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2012-2013 Home School Year

Last fall, I was wistfully beginning our last non-school year. This year, it’s time for Kindergarten. This will be an interesting school year for Ladybug. We will be home schooling August through December for half the day and she will attend a local kindergarten for the other half of the day. In December we will arrive in the States for a six month stay, so she will attend the public school where I used to teach second grade to finish out her Kindergarten career. (Whew! Transition much?)

I have had some questions from friends about what curriculum/materials we will be using, so I wanted to share what we will be trying out this fall. (It will also be nice for me to be able to look back in future years for planning/reminiscing purposes!) Since Ladybug will also attend a local school, we will only be focusing on Reading and Math this year for home school. Even though I am certified to teach K-6, I have had frequent moments of feeling so overwhelmed about home school– can I really do this? Am I going to royally screw up my kids? Where do I even begin?

The beginning of The Well-Trained Mind: A Guide to Classical Education at Home (Third Edition) has really helped me with these questions, and has even inspired me for home schooling. It has been encouraging to be reminded that I am the best teacher for my children, and I can afford them opportunities through home schooling that public school could never give. The rest of my choices for curriculum come highly recommended from multiple sources. If you are looking for a curriculum for your home school, I think the best research is talking to moms who are similar to you. Ask a ton of questions, ask to browse their bookshelves so you can see teacher guides and workbooks up close, and pray– the Lord will guide and direct even your home school decisions if you seek Him!

For a few weeks now, Ladybug and I have been steadily working through Teach Your Child to Read in 100 Easy Lessons. It is so easy! Everything is spelled out for me, and all the “materials” are right there inside the book. Ladybug has been so excited to start reading, and she is doing a great job! The lessons are the perfect length to hold her attention, on a good day, we can get through two lessons without a problem. (Ladybug knows all her letter sounds from watching LeapFrog: Letter Factory! I highly recommend it! They love the catchy songs, and even my three-year old knows all his letters after only watching it a handful of times.)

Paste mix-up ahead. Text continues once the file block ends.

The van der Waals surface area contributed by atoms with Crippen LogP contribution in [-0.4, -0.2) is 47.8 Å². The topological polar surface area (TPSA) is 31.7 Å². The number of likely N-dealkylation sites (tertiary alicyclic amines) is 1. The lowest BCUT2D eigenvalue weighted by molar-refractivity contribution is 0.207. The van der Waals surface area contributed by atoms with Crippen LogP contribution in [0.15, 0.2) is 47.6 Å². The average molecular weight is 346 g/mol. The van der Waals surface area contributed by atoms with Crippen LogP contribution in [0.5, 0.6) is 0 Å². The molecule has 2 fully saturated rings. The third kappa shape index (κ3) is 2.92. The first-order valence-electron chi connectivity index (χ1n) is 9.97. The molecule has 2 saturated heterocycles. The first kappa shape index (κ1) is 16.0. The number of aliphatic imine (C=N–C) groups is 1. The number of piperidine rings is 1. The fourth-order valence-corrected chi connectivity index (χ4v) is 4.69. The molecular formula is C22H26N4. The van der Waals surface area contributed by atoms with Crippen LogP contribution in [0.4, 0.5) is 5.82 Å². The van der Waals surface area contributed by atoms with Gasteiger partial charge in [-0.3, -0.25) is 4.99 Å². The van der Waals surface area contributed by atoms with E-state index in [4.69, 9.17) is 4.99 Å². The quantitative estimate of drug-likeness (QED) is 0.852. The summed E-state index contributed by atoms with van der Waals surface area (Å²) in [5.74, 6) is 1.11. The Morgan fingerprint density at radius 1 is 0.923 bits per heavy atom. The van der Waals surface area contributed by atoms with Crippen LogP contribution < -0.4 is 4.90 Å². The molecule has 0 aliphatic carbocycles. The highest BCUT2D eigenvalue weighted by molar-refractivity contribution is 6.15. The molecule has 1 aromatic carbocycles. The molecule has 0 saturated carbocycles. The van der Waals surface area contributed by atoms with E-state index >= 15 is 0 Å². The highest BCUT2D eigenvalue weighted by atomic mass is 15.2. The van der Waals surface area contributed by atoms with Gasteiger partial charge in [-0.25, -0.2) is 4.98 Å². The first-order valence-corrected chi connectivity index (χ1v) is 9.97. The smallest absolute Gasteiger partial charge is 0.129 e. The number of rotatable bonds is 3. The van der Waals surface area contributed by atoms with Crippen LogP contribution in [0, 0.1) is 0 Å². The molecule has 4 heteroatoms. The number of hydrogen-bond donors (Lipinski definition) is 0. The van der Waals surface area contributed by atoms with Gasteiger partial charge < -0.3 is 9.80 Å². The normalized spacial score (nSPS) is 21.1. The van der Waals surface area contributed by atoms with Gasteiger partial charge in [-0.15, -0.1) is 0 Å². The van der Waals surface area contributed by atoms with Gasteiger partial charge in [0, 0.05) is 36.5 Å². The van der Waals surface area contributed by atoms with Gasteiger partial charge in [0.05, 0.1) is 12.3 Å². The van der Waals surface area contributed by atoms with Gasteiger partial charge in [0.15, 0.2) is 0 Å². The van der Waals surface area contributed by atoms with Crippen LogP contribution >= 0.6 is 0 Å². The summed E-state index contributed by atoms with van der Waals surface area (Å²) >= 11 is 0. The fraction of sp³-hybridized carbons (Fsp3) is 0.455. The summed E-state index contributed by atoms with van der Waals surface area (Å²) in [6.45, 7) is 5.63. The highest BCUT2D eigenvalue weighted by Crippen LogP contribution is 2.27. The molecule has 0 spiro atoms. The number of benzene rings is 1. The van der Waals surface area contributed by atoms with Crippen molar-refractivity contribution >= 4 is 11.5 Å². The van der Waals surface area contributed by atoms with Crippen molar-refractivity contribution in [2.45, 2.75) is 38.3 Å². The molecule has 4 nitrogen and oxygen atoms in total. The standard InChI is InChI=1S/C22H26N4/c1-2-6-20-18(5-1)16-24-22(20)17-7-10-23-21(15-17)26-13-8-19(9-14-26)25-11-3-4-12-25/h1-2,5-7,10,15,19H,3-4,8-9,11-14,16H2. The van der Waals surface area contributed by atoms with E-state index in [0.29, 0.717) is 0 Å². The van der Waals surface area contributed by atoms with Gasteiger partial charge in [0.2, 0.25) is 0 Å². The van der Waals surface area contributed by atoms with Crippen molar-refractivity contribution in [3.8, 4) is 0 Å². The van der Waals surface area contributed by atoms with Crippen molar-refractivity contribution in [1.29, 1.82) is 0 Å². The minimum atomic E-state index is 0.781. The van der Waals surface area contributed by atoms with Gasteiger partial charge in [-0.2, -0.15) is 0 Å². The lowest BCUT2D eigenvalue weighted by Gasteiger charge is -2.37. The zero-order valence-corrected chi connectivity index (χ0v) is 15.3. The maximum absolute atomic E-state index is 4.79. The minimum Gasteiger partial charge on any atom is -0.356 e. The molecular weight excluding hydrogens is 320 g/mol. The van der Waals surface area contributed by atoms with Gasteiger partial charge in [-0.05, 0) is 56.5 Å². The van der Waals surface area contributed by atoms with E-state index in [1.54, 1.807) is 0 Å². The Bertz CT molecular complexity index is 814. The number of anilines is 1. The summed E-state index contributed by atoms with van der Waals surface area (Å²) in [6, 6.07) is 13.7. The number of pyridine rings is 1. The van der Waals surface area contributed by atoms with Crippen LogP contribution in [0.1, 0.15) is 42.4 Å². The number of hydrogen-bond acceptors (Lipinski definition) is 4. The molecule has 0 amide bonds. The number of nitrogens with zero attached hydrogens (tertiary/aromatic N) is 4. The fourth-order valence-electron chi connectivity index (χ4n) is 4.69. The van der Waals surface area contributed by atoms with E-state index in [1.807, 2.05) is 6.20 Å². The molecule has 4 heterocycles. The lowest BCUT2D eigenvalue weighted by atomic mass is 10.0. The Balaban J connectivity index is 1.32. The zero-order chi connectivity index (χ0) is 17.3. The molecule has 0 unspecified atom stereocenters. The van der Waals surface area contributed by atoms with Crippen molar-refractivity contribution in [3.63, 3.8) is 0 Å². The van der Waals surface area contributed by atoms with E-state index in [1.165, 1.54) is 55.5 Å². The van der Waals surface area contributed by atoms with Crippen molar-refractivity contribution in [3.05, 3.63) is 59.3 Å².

Once Ladybug had gone over a few letter sounds in 100 Lessons, I started giving her Bob Books to read for “homework” to her dad (or her grandparents or aunts on Skype!) They are simple little beginning readers, and it’s fun for her to be able to read a whole book! I think it encourages her that she is reading!

(The above listed home school stuff is the stuff I have actually tried/used some already, the rest is what is in my house waiting for August 25… or whatever day we decide to start our 2012-2013 school year!)

Right Start Math

Handwriting Without Tears (Letters and Numbers for Me)

Five in a Row (Volume 1)

Heroes for Young Readers

I also have some assorted things for creating some Math and Literacy centers: alphabet stamps, letter tiles, pattern blocks, games/activities inspired by my Homeschool Pinterest Board. I plan to create centers that Stinkbug can participate in as well, though I haven’t figured out how centers will work at home– I did center-time everyday when I taught, but rotating 2 kids through centers will be different from rotating 20 kids! If you have done something like centers for your elementary kids at home, I’d love to hear about it!

What kind of school year are you gearing up for? Do you home school? Do you do a combination of types of school like us?


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Things to be thankful for

Originally taken from Ann Landers’ 11/22/01 column. Re-published at Revive Our Hearts.

 

  • Be thankful for the clothes that fit a little too snug, because it means you have enough to eat.
  • Be thankful for the mess you clean up after a party, because it means you have been surrounded by friends.
  • Be thankful for the taxes you pay, because it means you’re employed.